In the table I am currently building:
Top dimensions: 24 x 48 inches, 1-1/2 inches thick
Placement of router axis: 8 inches from the front edge (long edge), centered between the two ends.
Depending on the method of support you're using with your top, you may not be able to clear all of the protrusions on the router. By moving the router to the edge, your fence has to be mounted on the entire length of the table. This is a large and difficult to maintain fence. I have a 48" table with a 54" fence made of 8/4" x 12/4" solid maple stock and I'm constantly checking to be sure it is "true." It is also a genuine pain in the back and neck to work with that size table continuously. I still have the centered baseplate 2'x4' top but I use a 2'x4' top with two baseplates centred in each end.
1) Most work doesn't need great depth between the bit and the front edge. Eight inches is adequate.
Interesting observation. Agreed, in most of what I've worked on, I've seldom used the bit removed from the fence. When I've used the bit remotely from the fence, I've switched to jigs or other methods (skis, shiis, )
2) 24 inches of infeed and outfeed support.
Agreed 24" infeed and outfeed support, except when you position the fence diagonally, then, you suddenly find that that support has disappeared. After awhile I found that I would automatically mount a short fence diagonally. Only then would I remember to replace it with the larger fence. All other forms of fences become expensive and cumbersome as well; i.e. tall fence etc.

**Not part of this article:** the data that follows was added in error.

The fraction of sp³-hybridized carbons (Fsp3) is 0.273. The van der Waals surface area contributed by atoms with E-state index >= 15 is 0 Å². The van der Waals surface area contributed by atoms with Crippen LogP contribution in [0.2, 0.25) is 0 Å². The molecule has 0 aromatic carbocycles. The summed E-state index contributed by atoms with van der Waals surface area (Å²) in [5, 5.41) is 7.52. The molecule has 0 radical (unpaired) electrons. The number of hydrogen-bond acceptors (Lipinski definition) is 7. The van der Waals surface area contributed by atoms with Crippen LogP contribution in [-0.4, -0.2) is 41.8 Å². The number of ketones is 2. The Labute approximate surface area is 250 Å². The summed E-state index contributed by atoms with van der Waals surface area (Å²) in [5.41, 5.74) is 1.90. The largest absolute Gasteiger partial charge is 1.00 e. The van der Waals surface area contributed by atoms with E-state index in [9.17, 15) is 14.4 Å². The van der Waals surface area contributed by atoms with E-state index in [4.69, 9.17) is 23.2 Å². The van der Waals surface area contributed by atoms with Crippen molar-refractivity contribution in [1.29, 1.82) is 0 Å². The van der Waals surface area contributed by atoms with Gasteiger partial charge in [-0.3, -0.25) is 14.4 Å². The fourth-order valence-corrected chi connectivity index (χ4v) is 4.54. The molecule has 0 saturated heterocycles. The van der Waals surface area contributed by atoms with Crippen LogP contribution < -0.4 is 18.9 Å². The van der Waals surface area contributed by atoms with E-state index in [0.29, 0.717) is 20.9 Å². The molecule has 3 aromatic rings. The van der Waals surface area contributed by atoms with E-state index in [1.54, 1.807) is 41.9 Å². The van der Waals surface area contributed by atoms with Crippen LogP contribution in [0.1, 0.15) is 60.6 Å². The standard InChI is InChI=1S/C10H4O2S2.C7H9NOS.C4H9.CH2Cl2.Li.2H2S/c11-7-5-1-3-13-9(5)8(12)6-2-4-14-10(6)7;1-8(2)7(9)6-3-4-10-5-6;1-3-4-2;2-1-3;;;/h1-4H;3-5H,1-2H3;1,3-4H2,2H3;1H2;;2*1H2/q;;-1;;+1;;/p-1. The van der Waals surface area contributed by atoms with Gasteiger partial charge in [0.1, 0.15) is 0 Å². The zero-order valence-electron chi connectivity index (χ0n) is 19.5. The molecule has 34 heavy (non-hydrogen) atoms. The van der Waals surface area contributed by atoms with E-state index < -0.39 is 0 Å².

3) For most work, the rest of the table is available for holding workpieces.
I found that it gave lots of space to pile up bits and pieces, until I built the two hole top and then, all kinds of things started to happen. I would do two setups at a time and suddenly my error rate went down.
4) When need arises for more than eight inches, working from the back edge gives one 16 inches of workspace. Still 24 inches of infeed and outfeed support.
Really hard on the back and neck.
5) For those rarer incidents, working across one endg gives one 24 inches in front of the bit. Problem is that infeed and outfeed support is now only 12 inches.
This will be a rare occurrence indeed. Just too painful and you can't keep an eye on what's going on.
6) I might add an Incra LS positioner system on the table at a later date.
I'm a firm follower of the OakPark method. I don't need positioners.
Cassandra, I'm disagreeing with some of your philosophy, from my experience and experiments. However, had you not had the intestinal fortitude to speak up and present your views, a discussion could never have taken place perhaps of benefit to you or others. However, I may not be correct either. We'll know only when the rest of the membership steps up to the plate.